Seeing Tim Collins traded sucks for a lot of reasons, the ongoing success of the Toronto Blue Jays being somewhere towards the bottom. Collins strikeout numbers suggest he has a future in the major league; the brightness of which is up for debate.
Tim Collins seems to be an interesting bi-product of an strange age in baseball fandom. Of all the people ruing his departure yesterday, very few (myself included) have ever seen him pitch or know much about him. His low-level strikeout numbers make him an anomaly, his tiny stature makes him a legend. It makes us root for him and hopefully his success continues as he climbs the ladder.
Everybody was bummed when Timmy 2.0 was lumped into the trade, but let's be real: he has a limited shelf life. I envision (not project or anything tangible, I just get a sense) that he'd be amazing once through the league. Some Eichhorn in '86 type shit, but then that'd be it.
But Tim Collins represented a whole lot of fun because of his (implied) ability to overcome the odds. A little guy who didn't just scrap and hustle his way into the show, a guy that got there because he is good. Those are fun stories, and eye-popping strikeout numbers move the needle and quicken the heartbeat.
Blair Leaps in Judgement
Other than bemoaning the loss of a possible one-year wonder, I haven't offered much on the Escobar/Gonzalez trade. Let me codify my feelings by taking my favorite Jays(ish) writer to task on a couple points that stuck out in his column earlier this week.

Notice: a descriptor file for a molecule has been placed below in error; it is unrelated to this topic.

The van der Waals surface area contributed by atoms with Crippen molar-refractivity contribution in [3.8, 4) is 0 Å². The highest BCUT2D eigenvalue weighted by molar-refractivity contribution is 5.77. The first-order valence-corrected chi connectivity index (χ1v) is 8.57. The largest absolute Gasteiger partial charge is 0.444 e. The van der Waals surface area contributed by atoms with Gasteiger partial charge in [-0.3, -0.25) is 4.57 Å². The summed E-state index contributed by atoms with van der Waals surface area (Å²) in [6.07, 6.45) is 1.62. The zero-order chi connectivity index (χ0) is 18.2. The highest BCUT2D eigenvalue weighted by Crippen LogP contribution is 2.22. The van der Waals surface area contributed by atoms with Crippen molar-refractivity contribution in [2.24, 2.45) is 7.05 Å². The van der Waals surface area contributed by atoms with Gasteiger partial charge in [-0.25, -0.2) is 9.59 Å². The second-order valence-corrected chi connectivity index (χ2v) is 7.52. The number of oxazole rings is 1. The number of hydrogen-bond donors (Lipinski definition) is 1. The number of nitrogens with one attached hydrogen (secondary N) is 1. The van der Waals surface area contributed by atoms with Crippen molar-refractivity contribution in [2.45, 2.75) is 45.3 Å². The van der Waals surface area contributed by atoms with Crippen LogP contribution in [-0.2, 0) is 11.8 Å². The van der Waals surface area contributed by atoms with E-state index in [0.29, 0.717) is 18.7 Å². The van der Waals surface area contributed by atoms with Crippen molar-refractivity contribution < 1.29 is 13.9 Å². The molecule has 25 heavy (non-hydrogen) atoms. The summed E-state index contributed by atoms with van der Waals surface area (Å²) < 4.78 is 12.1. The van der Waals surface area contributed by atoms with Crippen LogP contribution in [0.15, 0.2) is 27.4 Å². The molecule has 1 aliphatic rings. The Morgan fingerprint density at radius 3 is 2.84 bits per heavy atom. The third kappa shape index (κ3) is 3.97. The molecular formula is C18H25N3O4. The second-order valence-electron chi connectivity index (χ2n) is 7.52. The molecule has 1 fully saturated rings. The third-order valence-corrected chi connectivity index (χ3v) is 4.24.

But the Braves have added a superior defensive shortstop having a blistering offensive year and playing to guarantee an option year in 2011. Gonzalez is a shortstop with postseason experience who, if he continues his offensive pace in the National League, will help address a worrying lack of offensive production out of Chipper Jones and Brian McCann, instead of exacerbating it as Escobar did.While it is true that Alex Gonzalez is an excellent defensive shortstop who saved more than his share of outs, I wouldn't say in any way he's superior to Yunel Escobar. Superior compared to average, but Escobar is a defensive stud. Both UZR (4 runs saved this year, 4.4/150 for his career) and Dewan's +/- (a whopping 21 this year, +14 average over the last three seasons) favor the newest Blue Jay.
To me this is an example of contorting the truth to solidify your point. Yup, Alex is great in the field, but I defy you to find me anybody who thinks he's better than Esco. I don't believe you can.
The "if he continues his offensive production" line is a tricky one. Does anyone believe he will? Considering the way balls fly out to left in Toronto and die in the thick, hateful air in Atlanta, expecting Gonzo to continue mashing dingers and little else is wishful at best.
It goes on to be a classic "these three months are everything/these three months are nothing." Those who wish to paint the Jays as winners point to the track records over time, others look at the recent results and say "landslide." The truth is in the middle, if it exists at all. Like the Rolen/Glaus swap, crazy shit can happen and the pieces involved are three dimensional. Hopefully some of these moving parts fall into place in Toronto for once.
Image courtesy of Robin Thom's Flickrstream